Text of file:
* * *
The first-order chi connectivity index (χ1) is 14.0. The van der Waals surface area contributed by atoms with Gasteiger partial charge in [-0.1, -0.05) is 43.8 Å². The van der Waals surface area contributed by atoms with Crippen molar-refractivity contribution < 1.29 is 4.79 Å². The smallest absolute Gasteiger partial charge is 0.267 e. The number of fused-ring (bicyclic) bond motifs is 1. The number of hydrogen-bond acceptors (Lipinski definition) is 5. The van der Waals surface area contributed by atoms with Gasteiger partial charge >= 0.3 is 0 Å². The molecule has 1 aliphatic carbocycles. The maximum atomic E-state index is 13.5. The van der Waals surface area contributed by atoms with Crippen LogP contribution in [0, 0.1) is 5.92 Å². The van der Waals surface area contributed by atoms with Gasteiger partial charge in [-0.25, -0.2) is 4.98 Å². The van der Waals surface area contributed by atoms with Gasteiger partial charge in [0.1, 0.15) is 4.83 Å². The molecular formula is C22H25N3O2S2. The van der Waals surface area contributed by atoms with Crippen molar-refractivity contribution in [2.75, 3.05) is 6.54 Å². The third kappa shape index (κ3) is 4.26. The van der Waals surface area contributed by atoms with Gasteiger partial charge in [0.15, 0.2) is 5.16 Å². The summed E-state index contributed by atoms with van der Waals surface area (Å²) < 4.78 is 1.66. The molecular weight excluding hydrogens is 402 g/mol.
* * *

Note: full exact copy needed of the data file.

The first-order chi connectivity index (χ1) is 14.0. The van der Waals surface area contributed by atoms with Gasteiger partial charge in [-0.1, -0.05) is 43.8 Å². The van der Waals surface area contributed by atoms with Crippen molar-refractivity contribution < 1.29 is 4.79 Å². The smallest absolute Gasteiger partial charge is 0.267 e. The number of fused-ring (bicyclic) bond motifs is 1. The number of hydrogen-bond acceptors (Lipinski definition) is 5. The van der Waals surface area contributed by atoms with Gasteiger partial charge >= 0.3 is 0 Å². The molecule has 1 aliphatic carbocycles. The maximum atomic E-state index is 13.5. The van der Waals surface area contributed by atoms with Crippen LogP contribution in [0, 0.1) is 5.92 Å². The van der Waals surface area contributed by atoms with Gasteiger partial charge in [-0.25, -0.2) is 4.98 Å². The van der Waals surface area contributed by atoms with Gasteiger partial charge in [0.1, 0.15) is 4.83 Å². The molecular formula is C22H25N3O2S2. The van der Waals surface area contributed by atoms with Crippen molar-refractivity contribution in [2.75, 3.05) is 6.54 Å². The third kappa shape index (κ3) is 4.26. The van der Waals surface area contributed by atoms with Gasteiger partial charge in [0.15, 0.2) is 5.16 Å². The summed E-state index contributed by atoms with van der Waals surface area (Å²) < 4.78 is 1.66. The molecular weight excluding hydrogens is 402 g/mol.